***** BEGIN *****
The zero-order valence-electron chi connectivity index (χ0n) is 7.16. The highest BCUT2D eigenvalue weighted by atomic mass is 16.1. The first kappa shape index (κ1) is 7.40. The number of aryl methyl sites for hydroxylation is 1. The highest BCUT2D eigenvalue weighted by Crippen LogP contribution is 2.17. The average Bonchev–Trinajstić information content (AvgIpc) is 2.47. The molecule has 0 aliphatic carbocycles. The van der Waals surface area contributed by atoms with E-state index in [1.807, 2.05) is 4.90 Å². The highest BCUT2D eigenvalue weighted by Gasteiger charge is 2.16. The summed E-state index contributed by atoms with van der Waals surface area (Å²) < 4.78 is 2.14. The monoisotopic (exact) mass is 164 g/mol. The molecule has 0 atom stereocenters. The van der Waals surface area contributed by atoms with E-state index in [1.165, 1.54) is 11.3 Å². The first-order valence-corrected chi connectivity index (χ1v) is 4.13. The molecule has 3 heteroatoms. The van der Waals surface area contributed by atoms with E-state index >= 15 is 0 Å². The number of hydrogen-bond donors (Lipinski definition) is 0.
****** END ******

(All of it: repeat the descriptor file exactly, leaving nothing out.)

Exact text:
The zero-order valence-electron chi connectivity index (χ0n) is 7.16. The highest BCUT2D eigenvalue weighted by atomic mass is 16.1. The first kappa shape index (κ1) is 7.40. The number of aryl methyl sites for hydroxylation is 1. The highest BCUT2D eigenvalue weighted by Crippen LogP contribution is 2.17. The average Bonchev–Trinajstić information content (AvgIpc) is 2.47. The molecule has 0 aliphatic carbocycles. The van der Waals surface area contributed by atoms with E-state index in [1.807, 2.05) is 4.90 Å². The highest BCUT2D eigenvalue weighted by Gasteiger charge is 2.16. The summed E-state index contributed by atoms with van der Waals surface area (Å²) < 4.78 is 2.14. The monoisotopic (exact) mass is 164 g/mol. The molecule has 0 atom stereocenters. The van der Waals surface area contributed by atoms with E-state index in [1.165, 1.54) is 11.3 Å². The first-order valence-corrected chi connectivity index (χ1v) is 4.13. The molecule has 3 heteroatoms. The van der Waals surface area contributed by atoms with E-state index >= 15 is 0 Å². The number of hydrogen-bond donors (Lipinski definition) is 0.